Covid-19 in Europe: Slovakia announces partial confinement for two weeks

While a new wave of contamination by the coronavirus sweeps over Europe, Slovakia is the second European country to approve, Wednesday, November 24, a new confinement.

The pandemic linked to Covid-19 has killed at least more than five million people worldwide since the end of 2019, according to a report established by Agence France-Presse (AFP) from official sources, Wednesday, at the mid-day. The United States is the most bereaved country, with more than 770,000 dead, ahead of Brazil (more than 610,000) and India (nearly 470,000).

The World Health Organization (WHO) estimates, taking into account the excess mortality directly and indirectly linked to Covid-19, that the overall toll of the pandemic could however be two to three times higher than that calculated from the figures officials.

  • Two-week partial confinement in Slovakia

In Slovakia, the government on Wednesday approved a partial two-week lockdown to cope with the sharp rise in Covid-19 cases, the Minister of the Economy, Richard Sulik, announced. After Austria on Monday, it is the second country in the European Union to confine its population in the face of a new wave, almost two years after the onset of the pandemic.

The containment measure is accompanied by the closure, from Thursday, of restaurants and non-essential stores. The schools will remain open. “We will do a new assessment in ten days”, the minister told reporters, as Slovakia has one of the highest SARS-CoV-2 contamination rates in the world.

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“The government has approved confinement for the next two weeks”, added Sulik. With a few exceptions, residents will only be allowed to leave their homes at night, between 1 and 5 a.m. “Schools will be the last to close. We want them to stay open. We are also in favor of making tests in schools compulsory ”, added Mr. Sulik.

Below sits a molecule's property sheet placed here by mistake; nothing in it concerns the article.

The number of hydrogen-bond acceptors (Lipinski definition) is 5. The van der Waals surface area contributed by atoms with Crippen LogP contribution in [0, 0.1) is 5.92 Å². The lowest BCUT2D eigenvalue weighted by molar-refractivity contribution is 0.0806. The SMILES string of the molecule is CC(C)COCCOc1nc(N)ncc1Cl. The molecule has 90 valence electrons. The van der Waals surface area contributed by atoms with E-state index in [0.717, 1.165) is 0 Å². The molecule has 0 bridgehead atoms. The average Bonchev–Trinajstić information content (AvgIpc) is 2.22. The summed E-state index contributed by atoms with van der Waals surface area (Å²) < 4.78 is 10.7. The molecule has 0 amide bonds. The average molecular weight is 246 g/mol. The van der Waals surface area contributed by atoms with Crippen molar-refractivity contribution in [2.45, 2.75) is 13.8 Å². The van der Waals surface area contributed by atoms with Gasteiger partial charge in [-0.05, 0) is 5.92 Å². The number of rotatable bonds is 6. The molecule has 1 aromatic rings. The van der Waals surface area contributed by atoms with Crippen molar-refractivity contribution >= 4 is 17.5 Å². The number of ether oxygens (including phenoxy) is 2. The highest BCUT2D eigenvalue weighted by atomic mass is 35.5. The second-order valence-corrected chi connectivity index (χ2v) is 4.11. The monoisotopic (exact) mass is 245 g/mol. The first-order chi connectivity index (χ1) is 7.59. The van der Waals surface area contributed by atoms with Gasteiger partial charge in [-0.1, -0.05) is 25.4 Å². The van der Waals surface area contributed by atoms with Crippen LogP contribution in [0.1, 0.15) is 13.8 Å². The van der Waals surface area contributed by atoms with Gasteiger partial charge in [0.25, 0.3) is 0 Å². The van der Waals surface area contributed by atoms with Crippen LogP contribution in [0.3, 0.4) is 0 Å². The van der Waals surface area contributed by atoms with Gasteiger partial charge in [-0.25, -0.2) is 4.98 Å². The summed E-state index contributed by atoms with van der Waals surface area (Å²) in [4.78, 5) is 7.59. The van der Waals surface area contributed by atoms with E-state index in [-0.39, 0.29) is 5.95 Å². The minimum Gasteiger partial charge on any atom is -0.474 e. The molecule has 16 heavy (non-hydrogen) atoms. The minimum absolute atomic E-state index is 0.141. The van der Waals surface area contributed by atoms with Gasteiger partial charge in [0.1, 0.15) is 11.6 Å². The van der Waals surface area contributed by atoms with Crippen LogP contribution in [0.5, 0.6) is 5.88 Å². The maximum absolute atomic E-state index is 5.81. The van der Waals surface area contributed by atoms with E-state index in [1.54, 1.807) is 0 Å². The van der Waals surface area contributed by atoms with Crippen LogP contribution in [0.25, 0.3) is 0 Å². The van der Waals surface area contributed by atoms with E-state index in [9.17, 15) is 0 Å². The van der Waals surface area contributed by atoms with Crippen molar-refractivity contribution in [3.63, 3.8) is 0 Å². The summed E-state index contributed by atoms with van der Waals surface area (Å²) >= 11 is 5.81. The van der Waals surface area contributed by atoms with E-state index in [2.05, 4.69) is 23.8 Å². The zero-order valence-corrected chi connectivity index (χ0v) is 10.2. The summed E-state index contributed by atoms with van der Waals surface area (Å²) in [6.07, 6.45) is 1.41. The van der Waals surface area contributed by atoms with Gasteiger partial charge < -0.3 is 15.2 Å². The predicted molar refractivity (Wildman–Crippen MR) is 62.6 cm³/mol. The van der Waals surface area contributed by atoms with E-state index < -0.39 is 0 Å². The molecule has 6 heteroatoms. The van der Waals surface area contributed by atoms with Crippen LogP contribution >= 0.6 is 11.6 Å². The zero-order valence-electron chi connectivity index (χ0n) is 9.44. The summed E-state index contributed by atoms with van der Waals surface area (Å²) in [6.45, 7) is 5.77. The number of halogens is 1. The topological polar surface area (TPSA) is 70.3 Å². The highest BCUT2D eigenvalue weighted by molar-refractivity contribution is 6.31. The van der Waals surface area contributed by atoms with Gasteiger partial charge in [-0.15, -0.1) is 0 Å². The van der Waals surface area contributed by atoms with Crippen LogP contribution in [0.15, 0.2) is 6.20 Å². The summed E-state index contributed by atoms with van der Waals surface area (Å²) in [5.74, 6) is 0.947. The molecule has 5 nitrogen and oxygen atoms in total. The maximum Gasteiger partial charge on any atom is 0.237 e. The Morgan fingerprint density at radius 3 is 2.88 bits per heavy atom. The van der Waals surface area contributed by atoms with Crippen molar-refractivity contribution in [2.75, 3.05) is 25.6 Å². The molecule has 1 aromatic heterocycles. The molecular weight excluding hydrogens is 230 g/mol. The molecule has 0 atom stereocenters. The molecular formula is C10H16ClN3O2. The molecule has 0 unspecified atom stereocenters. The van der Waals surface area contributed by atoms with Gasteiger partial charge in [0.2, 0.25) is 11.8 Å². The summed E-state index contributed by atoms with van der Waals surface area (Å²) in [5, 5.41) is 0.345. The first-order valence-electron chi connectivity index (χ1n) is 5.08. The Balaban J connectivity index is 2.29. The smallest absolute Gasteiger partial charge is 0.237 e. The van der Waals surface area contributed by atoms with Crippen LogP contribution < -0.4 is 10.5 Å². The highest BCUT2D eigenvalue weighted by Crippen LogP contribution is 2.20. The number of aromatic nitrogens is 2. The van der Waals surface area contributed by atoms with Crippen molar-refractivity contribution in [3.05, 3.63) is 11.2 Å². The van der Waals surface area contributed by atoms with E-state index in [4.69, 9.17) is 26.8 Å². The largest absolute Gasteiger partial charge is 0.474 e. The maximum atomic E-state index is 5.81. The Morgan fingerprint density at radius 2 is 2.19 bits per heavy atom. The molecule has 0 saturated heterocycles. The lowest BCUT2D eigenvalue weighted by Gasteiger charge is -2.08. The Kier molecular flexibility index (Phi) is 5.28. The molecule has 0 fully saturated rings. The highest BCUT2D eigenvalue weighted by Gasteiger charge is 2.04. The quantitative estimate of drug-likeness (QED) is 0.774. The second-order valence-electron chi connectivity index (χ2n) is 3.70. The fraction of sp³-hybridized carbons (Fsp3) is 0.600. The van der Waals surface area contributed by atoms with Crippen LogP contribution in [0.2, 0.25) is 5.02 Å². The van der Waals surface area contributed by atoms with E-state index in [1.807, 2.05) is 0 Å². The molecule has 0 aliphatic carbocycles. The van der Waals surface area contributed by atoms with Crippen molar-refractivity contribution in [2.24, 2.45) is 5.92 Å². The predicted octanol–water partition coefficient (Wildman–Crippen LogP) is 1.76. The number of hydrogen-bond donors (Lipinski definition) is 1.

• Despite riots, the Netherlands plans to tighten restrictions

Violent riots, on the sidelines of demonstrations against the restrictions imposed in the fight against Covid-19, caused significant damage in several cities in the Netherlands, here in Rotterdam, on November 20, 2021.

The Dutch government could announce a strengthening of health restrictions on Friday, Health Minister Hugo de Jonge announced on Wednesday. A new wave “Gloomy and disturbing” of Covid-19 cases pushed the executive to bring forward by one week the meeting initially scheduled for December 3, which must adapt health measures to the epidemic resumption, the minister explained to journalists.

This ministerial meeting will be followed by a press conference by Prime Minister Mark Rutte, where the latter will announce the new decisions, added Mr. de Jonge. The Minister of Health, however, refused “To anticipate” the new restrictions, which could include, according to Dutch media, a school closure.

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A strengthening of the current measures risks igniting an already tense situation in the Netherlands, after four nights under high tension in various cities of the country. Since November 13, health restrictions have already been tightened. In particular, bars, restaurants and essential stores such as supermarkets must close at 8 p.m., and non-essential stores at 6 p.m.

The government has already warned Monday that it is considering measures “Similar to containment” if the current restrictions are not respected. The Netherlands is currently registering more than 23,000 new cases per day. The executive also recently unveiled a bill that plans to ban access to bars, restaurants and other public places to unvaccinated people.